Purpose: The present study aimed to determine whether children with perforated appendicitis were more likely to present during specific days of the week or seasons of the year. Methods: After obtaining IRB exemption, a retrospective, population-based study of patients <18 with ICD9 codes of acute (540.9) or perforated (540.0, 540.1) appendicitis in the Kids' Inpatient Database (KID) was performed. Univariate and multivariate analyses were performed analyzing patient and hospital factors. Results: A total of 31,457 children were identified with acute appendicitis, of whom 10,524 (33.5%) were perforated. Mondays [odds ratio (OR): 1.16; 95% Confidence Interval (CI): 1.05-1.28] were significant for increased likelihood as day of presentation with perforation in US children more than any other day of the week. In seasonal analysis, fall (OR: 1.12; 95% CI: 1.04-1.21) and winter (OR: 1.11; 95% CI: 1.03-1.20) were at higher odds for perforation at presentation. Patients with Medicaid (OR: 1.22; 95% CI: 1.03-1.43) and those uninsured (OR: 1.50; 95% CI: 1.16-1.93) were more likely to present with perforation. Conclusion: Perforated appendicitis was more likely to present on Mondays in US children. Although appendicitis is most common in summer months, rates of perforated appendicitis were highest in fall and winter.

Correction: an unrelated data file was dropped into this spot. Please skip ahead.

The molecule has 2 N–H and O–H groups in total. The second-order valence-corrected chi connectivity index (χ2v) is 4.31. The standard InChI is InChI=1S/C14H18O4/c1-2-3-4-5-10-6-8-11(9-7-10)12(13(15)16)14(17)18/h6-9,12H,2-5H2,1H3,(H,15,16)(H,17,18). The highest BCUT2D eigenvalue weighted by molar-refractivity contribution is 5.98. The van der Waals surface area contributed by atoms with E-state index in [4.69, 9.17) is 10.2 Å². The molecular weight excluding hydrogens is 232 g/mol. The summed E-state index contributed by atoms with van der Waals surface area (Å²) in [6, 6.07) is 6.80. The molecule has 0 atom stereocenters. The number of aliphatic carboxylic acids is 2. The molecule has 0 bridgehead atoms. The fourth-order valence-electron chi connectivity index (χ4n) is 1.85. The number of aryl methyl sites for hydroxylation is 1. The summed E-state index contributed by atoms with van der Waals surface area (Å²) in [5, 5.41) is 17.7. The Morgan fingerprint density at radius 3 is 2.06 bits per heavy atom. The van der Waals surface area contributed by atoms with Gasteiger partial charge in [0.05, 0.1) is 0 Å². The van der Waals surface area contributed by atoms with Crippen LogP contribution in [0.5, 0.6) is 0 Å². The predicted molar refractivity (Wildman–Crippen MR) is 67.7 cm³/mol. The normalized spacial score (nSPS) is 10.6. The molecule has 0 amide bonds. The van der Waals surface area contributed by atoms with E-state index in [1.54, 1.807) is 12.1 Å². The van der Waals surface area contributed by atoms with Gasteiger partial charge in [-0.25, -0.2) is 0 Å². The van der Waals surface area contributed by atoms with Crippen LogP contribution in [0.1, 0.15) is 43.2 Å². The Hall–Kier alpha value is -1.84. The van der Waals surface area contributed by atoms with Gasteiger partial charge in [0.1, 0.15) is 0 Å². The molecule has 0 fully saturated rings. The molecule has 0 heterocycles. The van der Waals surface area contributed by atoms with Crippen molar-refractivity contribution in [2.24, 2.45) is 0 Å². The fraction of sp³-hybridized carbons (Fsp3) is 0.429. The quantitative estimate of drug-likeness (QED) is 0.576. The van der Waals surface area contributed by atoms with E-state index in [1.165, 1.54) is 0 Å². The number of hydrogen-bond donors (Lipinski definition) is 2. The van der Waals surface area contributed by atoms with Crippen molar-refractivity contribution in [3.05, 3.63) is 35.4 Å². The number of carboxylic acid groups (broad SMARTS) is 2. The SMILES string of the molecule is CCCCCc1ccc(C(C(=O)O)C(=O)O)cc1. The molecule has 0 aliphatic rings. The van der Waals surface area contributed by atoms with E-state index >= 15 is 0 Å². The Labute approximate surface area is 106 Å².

ASJC Scopus subject areas
- Pediatrics, Perinatology, and Child Health